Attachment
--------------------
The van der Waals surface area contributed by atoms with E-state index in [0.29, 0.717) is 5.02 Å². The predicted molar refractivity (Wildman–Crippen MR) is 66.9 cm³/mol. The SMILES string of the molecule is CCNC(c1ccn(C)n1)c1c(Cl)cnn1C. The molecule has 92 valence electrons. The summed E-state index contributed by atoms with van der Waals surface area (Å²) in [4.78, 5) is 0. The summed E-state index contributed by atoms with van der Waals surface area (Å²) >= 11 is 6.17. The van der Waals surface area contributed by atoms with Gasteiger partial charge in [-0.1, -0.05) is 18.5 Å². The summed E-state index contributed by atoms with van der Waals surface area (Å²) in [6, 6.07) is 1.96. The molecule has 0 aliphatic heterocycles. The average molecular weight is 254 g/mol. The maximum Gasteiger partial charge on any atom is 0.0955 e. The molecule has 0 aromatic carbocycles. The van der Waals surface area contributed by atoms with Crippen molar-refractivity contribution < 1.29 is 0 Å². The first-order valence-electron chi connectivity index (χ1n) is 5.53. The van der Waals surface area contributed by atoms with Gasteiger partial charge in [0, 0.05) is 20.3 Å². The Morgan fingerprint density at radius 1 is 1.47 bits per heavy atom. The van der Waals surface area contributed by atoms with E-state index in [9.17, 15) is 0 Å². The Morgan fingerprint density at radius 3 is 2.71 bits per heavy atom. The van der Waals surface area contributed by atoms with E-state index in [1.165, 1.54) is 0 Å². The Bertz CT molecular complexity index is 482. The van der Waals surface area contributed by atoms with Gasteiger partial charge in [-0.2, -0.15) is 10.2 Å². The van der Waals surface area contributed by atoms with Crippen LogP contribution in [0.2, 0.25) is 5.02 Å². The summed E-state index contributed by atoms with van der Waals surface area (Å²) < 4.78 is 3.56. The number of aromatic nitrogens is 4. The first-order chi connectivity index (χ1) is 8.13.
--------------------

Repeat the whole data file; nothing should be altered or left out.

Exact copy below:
The van der Waals surface area contributed by atoms with E-state index in [0.29, 0.717) is 5.02 Å². The predicted molar refractivity (Wildman–Crippen MR) is 66.9 cm³/mol. The SMILES string of the molecule is CCNC(c1ccn(C)n1)c1c(Cl)cnn1C. The molecule has 92 valence electrons. The summed E-state index contributed by atoms with van der Waals surface area (Å²) in [4.78, 5) is 0. The summed E-state index contributed by atoms with van der Waals surface area (Å²) >= 11 is 6.17. The van der Waals surface area contributed by atoms with Gasteiger partial charge in [-0.1, -0.05) is 18.5 Å². The summed E-state index contributed by atoms with van der Waals surface area (Å²) in [6, 6.07) is 1.96. The molecule has 0 aliphatic heterocycles. The average molecular weight is 254 g/mol. The maximum Gasteiger partial charge on any atom is 0.0955 e. The molecule has 0 aromatic carbocycles. The van der Waals surface area contributed by atoms with Crippen molar-refractivity contribution < 1.29 is 0 Å². The first-order valence-electron chi connectivity index (χ1n) is 5.53. The van der Waals surface area contributed by atoms with Gasteiger partial charge in [0, 0.05) is 20.3 Å². The Morgan fingerprint density at radius 1 is 1.47 bits per heavy atom. The van der Waals surface area contributed by atoms with E-state index in [9.17, 15) is 0 Å². The Morgan fingerprint density at radius 3 is 2.71 bits per heavy atom. The van der Waals surface area contributed by atoms with E-state index in [1.165, 1.54) is 0 Å². The Bertz CT molecular complexity index is 482. The van der Waals surface area contributed by atoms with Gasteiger partial charge in [-0.2, -0.15) is 10.2 Å². The van der Waals surface area contributed by atoms with Crippen LogP contribution in [0.2, 0.25) is 5.02 Å². The summed E-state index contributed by atoms with van der Waals surface area (Å²) < 4.78 is 3.56. The number of aromatic nitrogens is 4. The first-order chi connectivity index (χ1) is 8.13.